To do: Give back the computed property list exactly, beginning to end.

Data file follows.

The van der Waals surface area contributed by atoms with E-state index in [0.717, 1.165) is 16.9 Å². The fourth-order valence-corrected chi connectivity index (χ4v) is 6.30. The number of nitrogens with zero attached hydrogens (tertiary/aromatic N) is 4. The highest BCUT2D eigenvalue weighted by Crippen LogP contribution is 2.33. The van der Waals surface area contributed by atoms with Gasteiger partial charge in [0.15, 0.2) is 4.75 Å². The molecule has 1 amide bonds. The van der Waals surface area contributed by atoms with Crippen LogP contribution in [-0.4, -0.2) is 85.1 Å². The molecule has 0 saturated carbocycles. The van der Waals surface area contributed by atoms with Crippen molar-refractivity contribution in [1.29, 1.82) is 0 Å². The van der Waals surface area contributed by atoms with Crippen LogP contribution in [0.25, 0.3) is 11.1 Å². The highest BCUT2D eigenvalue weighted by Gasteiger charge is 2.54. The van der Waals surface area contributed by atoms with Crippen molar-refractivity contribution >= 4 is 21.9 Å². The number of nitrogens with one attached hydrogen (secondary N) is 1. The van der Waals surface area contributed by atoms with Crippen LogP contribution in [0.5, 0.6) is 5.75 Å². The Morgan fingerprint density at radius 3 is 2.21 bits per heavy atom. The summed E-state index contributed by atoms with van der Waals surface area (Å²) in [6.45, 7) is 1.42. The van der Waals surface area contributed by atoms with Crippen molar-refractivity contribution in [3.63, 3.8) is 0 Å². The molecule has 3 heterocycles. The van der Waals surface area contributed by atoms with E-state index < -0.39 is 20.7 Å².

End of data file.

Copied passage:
The van der Waals surface area contributed by atoms with E-state index in [0.717, 1.165) is 16.9 Å². The fourth-order valence-corrected chi connectivity index (χ4v) is 6.30. The number of nitrogens with zero attached hydrogens (tertiary/aromatic N) is 4. The highest BCUT2D eigenvalue weighted by Crippen LogP contribution is 2.33. The van der Waals surface area contributed by atoms with Gasteiger partial charge in [0.15, 0.2) is 4.75 Å². The molecule has 1 amide bonds. The van der Waals surface area contributed by atoms with Crippen LogP contribution in [-0.4, -0.2) is 85.1 Å². The molecule has 0 saturated carbocycles. The van der Waals surface area contributed by atoms with Crippen molar-refractivity contribution in [1.29, 1.82) is 0 Å². The van der Waals surface area contributed by atoms with Crippen LogP contribution in [0.25, 0.3) is 11.1 Å². The highest BCUT2D eigenvalue weighted by Gasteiger charge is 2.54. The van der Waals surface area contributed by atoms with Crippen molar-refractivity contribution >= 4 is 21.9 Å². The number of nitrogens with one attached hydrogen (secondary N) is 1. The van der Waals surface area contributed by atoms with Crippen LogP contribution in [0.5, 0.6) is 5.75 Å². The Morgan fingerprint density at radius 3 is 2.21 bits per heavy atom. The summed E-state index contributed by atoms with van der Waals surface area (Å²) in [6.45, 7) is 1.42. The van der Waals surface area contributed by atoms with Crippen molar-refractivity contribution in [3.63, 3.8) is 0 Å². The molecule has 3 heterocycles. The van der Waals surface area contributed by atoms with E-state index < -0.39 is 20.7 Å².